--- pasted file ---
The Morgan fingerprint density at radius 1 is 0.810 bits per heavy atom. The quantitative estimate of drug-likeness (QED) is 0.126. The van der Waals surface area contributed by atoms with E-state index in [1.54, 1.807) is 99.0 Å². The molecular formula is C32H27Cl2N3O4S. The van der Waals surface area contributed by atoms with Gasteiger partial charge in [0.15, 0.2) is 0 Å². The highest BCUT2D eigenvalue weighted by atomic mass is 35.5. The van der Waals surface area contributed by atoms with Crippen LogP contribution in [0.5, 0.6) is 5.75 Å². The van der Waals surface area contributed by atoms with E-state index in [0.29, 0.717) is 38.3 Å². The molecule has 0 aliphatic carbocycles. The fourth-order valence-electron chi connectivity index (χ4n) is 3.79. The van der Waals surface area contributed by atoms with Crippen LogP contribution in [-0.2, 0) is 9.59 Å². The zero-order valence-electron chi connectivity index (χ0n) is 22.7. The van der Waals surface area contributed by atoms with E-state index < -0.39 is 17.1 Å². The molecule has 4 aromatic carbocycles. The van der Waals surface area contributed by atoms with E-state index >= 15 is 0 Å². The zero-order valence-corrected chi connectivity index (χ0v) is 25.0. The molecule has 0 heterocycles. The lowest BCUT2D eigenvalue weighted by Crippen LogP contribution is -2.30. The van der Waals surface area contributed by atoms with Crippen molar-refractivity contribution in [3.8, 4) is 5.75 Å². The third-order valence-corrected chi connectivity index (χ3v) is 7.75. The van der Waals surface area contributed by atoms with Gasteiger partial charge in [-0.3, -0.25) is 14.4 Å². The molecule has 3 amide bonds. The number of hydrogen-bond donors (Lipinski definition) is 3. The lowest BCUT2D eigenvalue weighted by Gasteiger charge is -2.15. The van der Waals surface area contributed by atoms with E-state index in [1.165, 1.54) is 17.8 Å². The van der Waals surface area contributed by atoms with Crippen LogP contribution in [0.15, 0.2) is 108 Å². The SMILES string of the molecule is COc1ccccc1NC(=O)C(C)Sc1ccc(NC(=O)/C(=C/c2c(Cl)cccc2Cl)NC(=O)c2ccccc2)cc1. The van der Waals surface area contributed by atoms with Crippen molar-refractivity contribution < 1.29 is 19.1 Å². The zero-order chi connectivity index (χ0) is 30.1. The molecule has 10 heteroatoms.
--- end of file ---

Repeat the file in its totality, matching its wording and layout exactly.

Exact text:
The Morgan fingerprint density at radius 1 is 0.810 bits per heavy atom. The quantitative estimate of drug-likeness (QED) is 0.126. The van der Waals surface area contributed by atoms with E-state index in [1.54, 1.807) is 99.0 Å². The molecular formula is C32H27Cl2N3O4S. The van der Waals surface area contributed by atoms with Gasteiger partial charge in [0.15, 0.2) is 0 Å². The highest BCUT2D eigenvalue weighted by atomic mass is 35.5. The van der Waals surface area contributed by atoms with Crippen LogP contribution in [0.5, 0.6) is 5.75 Å². The van der Waals surface area contributed by atoms with E-state index in [0.29, 0.717) is 38.3 Å². The molecule has 0 aliphatic carbocycles. The fourth-order valence-electron chi connectivity index (χ4n) is 3.79. The van der Waals surface area contributed by atoms with Crippen LogP contribution in [-0.2, 0) is 9.59 Å². The zero-order valence-electron chi connectivity index (χ0n) is 22.7. The van der Waals surface area contributed by atoms with E-state index < -0.39 is 17.1 Å². The molecule has 4 aromatic carbocycles. The van der Waals surface area contributed by atoms with E-state index >= 15 is 0 Å². The zero-order valence-corrected chi connectivity index (χ0v) is 25.0. The molecule has 0 heterocycles. The lowest BCUT2D eigenvalue weighted by Crippen LogP contribution is -2.30. The van der Waals surface area contributed by atoms with Crippen molar-refractivity contribution in [3.8, 4) is 5.75 Å². The third-order valence-corrected chi connectivity index (χ3v) is 7.75. The van der Waals surface area contributed by atoms with Gasteiger partial charge in [-0.3, -0.25) is 14.4 Å². The molecule has 3 amide bonds. The number of hydrogen-bond donors (Lipinski definition) is 3. The lowest BCUT2D eigenvalue weighted by Gasteiger charge is -2.15. The van der Waals surface area contributed by atoms with E-state index in [1.165, 1.54) is 17.8 Å². The van der Waals surface area contributed by atoms with Crippen LogP contribution in [0.15, 0.2) is 108 Å². The SMILES string of the molecule is COc1ccccc1NC(=O)C(C)Sc1ccc(NC(=O)/C(=C/c2c(Cl)cccc2Cl)NC(=O)c2ccccc2)cc1. The van der Waals surface area contributed by atoms with Crippen molar-refractivity contribution < 1.29 is 19.1 Å². The zero-order chi connectivity index (χ0) is 30.1. The molecule has 10 heteroatoms.